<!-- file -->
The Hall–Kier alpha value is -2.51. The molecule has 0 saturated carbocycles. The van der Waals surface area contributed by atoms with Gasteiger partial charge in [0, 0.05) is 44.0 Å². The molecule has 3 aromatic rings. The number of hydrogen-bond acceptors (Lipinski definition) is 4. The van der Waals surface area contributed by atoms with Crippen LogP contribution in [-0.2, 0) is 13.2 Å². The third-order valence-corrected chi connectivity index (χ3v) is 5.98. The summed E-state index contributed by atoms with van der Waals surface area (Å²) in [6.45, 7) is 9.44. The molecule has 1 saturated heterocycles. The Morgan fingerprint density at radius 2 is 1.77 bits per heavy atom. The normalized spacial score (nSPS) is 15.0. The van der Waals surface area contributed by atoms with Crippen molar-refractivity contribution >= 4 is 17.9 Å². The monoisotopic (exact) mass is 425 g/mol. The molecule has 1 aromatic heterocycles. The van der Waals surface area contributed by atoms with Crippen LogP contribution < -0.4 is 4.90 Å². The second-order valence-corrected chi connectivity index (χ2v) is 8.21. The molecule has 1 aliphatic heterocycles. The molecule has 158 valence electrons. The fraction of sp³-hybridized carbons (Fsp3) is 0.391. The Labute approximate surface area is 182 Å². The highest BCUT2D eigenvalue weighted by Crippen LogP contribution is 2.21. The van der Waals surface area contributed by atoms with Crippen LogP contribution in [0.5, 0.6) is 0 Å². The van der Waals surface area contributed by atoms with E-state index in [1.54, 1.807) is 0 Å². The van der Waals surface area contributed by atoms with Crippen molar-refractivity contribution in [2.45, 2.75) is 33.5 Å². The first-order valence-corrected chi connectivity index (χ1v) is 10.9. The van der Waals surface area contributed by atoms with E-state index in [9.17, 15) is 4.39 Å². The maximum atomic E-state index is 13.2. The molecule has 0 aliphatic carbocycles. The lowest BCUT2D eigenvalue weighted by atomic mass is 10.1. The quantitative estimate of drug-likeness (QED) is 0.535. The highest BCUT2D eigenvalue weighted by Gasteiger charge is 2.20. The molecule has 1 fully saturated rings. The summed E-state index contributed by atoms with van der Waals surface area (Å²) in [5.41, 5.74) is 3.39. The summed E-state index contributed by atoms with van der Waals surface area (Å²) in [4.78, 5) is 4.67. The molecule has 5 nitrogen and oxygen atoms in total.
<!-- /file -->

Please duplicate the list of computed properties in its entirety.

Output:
The Hall–Kier alpha value is -2.51. The molecule has 0 saturated carbocycles. The van der Waals surface area contributed by atoms with Gasteiger partial charge in [0, 0.05) is 44.0 Å². The molecule has 3 aromatic rings. The number of hydrogen-bond acceptors (Lipinski definition) is 4. The van der Waals surface area contributed by atoms with Crippen LogP contribution in [-0.2, 0) is 13.2 Å². The third-order valence-corrected chi connectivity index (χ3v) is 5.98. The summed E-state index contributed by atoms with van der Waals surface area (Å²) in [6.45, 7) is 9.44. The molecule has 1 saturated heterocycles. The Morgan fingerprint density at radius 2 is 1.77 bits per heavy atom. The normalized spacial score (nSPS) is 15.0. The van der Waals surface area contributed by atoms with Crippen molar-refractivity contribution >= 4 is 17.9 Å². The monoisotopic (exact) mass is 425 g/mol. The molecule has 1 aromatic heterocycles. The van der Waals surface area contributed by atoms with Crippen LogP contribution < -0.4 is 4.90 Å². The second-order valence-corrected chi connectivity index (χ2v) is 8.21. The molecule has 1 aliphatic heterocycles. The molecule has 158 valence electrons. The fraction of sp³-hybridized carbons (Fsp3) is 0.391. The Labute approximate surface area is 182 Å². The highest BCUT2D eigenvalue weighted by Crippen LogP contribution is 2.21. The van der Waals surface area contributed by atoms with Crippen LogP contribution in [0.5, 0.6) is 0 Å². The van der Waals surface area contributed by atoms with E-state index in [1.54, 1.807) is 0 Å². The van der Waals surface area contributed by atoms with Crippen molar-refractivity contribution in [2.45, 2.75) is 33.5 Å². The first-order valence-corrected chi connectivity index (χ1v) is 10.9. The van der Waals surface area contributed by atoms with E-state index in [9.17, 15) is 4.39 Å². The maximum atomic E-state index is 13.2. The molecule has 0 aliphatic carbocycles. The lowest BCUT2D eigenvalue weighted by atomic mass is 10.1. The quantitative estimate of drug-likeness (QED) is 0.535. The highest BCUT2D eigenvalue weighted by Gasteiger charge is 2.20. The molecule has 1 fully saturated rings. The summed E-state index contributed by atoms with van der Waals surface area (Å²) in [5.41, 5.74) is 3.39. The summed E-state index contributed by atoms with van der Waals surface area (Å²) in [4.78, 5) is 4.67. The molecule has 5 nitrogen and oxygen atoms in total.